The Rev’d Canon Dr Robin Ward examines the wording of the new Church of England vision statement. Aside from it being a pithy phrase does it reveal a heretical theology?
The Church of England has adopted a new Vision document for the next ten years of her life, compiled after much consultation by the new Archbishop of York. It has as its strapline ‘Christ centred and Jesus shaped. Simpler, humbler, bolder’ and a diagram that has at its centre ‘Christ centred. Rooted: going back to the heart of our tradition… Radical’ and ‘Jesus shaped. By the 5 marks of mission’. Predictably this has taken something of a pebble dashing on social media, summed up in the lapidary remark of one commentator as ‘The Church of England has written its own Treaty of Versailles, and is now going to spend a decade looking for someone to surrender to’. But it is perhaps rather more serious that the soundbite we are meant to take away from all this, and which I have no doubt will become ubiquitous in communications from the hierarchy, ‘Christ centred and Jesus shaped’, might in fact be not just a bit annoying but actually heretical.
How so? St Cyril of Alexandria, writing in his Third Letter to Nestorius, says: Whoever allocates the terms contained in the gospels and the apostolic writings and applied to Christ by the saints or used of himself by himself to two persons or subjects and attaches some to the man considered separately from the Word of God, some as divine to the Word of God the Father alone, shall be anathema. The whole burden of patristic Christology, beginning with the condemnation of Apollinaris at the first Council of Constantinople in 381 and continuing right up to the condemnation of the iconoclasts at the second Council of Nicaea in 787, is the attempt to express two fundamental principles: that there is one subject, one ‘I’, in the incarnate Christ; and that the human nature taken by the Word is a complete and integral one. So expressions which seem to infer that there are two subjects in the Word made flesh: Christ on whom to be centred, and Jesus by whom to be shaped, would seem to contradict this.
Is the Church of England now committed to a decade of being Anglican centred but Nestorian shaped? The Vision document itself is evidently a bit anxious about this as it adds a two-paragraph explanation of the phrase. That this is necessary at all might well suggest that second thoughts about having it front up the next decade of policy are in order. And the explanation in some respects makes matters worse. It is quite proper to say ‘We make no distinction between ‘Christ’ and ‘Jesus’. The two phrases are simply a shorter way of saying we are called to be Jesus Christ centred and Jesus Christ shaped’. But the second paragraph then goes on to make exactly the two-subject inference that ought to be avoided: that the title ‘Christ’ is being used as shorthand to refer to Jesus Christ ‘in [whom], and therefore in the Trinitarian life of God… we root ourselves’; and the name ‘Jesus’ is used as shorthand to refer to Jesus Christ as ‘the preacher and healer from Nazareth, who… lived a life like ours… and showed us what our humanity could be’. This is unhappy, and as an explanation makes matters worse, not better.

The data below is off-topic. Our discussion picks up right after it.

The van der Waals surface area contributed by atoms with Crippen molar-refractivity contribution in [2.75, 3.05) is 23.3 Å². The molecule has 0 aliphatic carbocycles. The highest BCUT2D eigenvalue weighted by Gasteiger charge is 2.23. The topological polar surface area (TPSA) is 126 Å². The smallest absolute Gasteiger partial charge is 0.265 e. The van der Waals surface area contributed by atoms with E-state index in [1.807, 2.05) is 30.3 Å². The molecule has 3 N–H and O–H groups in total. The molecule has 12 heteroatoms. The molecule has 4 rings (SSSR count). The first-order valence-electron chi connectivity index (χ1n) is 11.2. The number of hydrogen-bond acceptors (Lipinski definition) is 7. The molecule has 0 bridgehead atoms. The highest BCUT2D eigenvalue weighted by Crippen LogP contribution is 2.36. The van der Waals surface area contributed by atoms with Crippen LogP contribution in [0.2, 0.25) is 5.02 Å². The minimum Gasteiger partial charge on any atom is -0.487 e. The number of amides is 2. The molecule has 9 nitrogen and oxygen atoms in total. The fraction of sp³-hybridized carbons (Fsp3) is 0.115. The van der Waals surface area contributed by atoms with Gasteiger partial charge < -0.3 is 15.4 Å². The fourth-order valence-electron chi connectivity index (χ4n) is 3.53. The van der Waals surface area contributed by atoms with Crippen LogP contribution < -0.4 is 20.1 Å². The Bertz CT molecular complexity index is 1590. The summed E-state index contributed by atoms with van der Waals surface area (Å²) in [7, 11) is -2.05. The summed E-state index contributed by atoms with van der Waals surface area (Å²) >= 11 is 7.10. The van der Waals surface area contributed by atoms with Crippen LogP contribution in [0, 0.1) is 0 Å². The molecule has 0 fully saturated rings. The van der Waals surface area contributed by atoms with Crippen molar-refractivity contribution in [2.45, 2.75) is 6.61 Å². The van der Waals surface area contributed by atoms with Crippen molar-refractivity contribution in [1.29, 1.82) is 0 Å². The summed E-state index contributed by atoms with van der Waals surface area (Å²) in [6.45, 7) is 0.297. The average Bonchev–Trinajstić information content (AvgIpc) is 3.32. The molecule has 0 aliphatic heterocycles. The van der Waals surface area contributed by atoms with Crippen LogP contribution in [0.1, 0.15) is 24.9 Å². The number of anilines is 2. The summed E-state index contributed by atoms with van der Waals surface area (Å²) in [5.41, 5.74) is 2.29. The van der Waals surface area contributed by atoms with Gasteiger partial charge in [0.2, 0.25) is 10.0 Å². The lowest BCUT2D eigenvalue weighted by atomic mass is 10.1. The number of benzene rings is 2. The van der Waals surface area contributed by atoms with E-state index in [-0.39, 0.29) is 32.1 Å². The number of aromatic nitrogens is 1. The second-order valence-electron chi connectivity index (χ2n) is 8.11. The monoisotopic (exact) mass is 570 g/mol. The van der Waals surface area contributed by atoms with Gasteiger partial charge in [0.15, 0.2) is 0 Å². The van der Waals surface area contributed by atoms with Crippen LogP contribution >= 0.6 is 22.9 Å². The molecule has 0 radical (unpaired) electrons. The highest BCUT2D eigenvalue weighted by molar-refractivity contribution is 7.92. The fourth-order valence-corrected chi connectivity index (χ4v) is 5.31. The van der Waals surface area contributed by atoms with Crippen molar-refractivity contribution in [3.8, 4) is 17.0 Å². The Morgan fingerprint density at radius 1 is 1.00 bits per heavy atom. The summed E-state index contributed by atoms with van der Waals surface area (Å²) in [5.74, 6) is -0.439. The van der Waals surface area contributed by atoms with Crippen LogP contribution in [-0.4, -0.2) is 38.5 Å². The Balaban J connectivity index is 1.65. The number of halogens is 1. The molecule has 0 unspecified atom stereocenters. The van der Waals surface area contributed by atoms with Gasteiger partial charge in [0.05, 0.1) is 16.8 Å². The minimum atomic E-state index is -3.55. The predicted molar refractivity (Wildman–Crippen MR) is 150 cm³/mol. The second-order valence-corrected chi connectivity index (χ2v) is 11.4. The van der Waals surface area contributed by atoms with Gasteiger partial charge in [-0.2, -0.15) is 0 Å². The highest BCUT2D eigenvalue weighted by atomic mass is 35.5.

Does any of this matter? Thirty years ago the general consensus held among those who taught Anglican ordinands was that Nestorius was tiresome in person but to a large degree fundamentally orthodox in doctrine, and that the Council of Chalcedon endorsed this by siding with the patrician Imperial civil servant Leo of Rome against the vulgar and shouty demagogue Dioscorus of Alexandria. Scholarship has moved on, and with this has come a renewed sensibility about getting this stuff right: only this month, the Catholic Bishops of England and Wales have removed the word ‘one’ from the conclusion of the collects of the Roman Missal in English (…one God, world without end)for fear of an Arian interpretation. When ordinands ask me why Christology matters, I ask them to look at the video of the new Russian Military Cathedral – dubbed with the music from Warhammer 40k: Mechanicus – and think about why Christians only 1500 miles away find this idiom more appealing than On Eagle’s Wings, Mary did you know, and The Kingdom Season.
A better Christian Russia gave us Sergius Bulgakov, who wrote this about the Name of God: The Lord Jesus Christ is perfect Man and true God: in Him were united without separation and without confusion two natures and two wills, with one hypostasis. And the oneness of the hypostasis signifies, among other things, the oneness of the Name in which is expressed the individual being, the personhood… the Name of the Lord Jesus belongs to both natures; it is the Name of God and of Man in their unity. The Church of England teaches this when it enjoins reverence to be made during divine service when the Holy Name is mentioned. We should look again at a decade-long Vision statement that obscures it.
The Rev’d Canon Dr Robin Ward, Principal, St Stephen’s House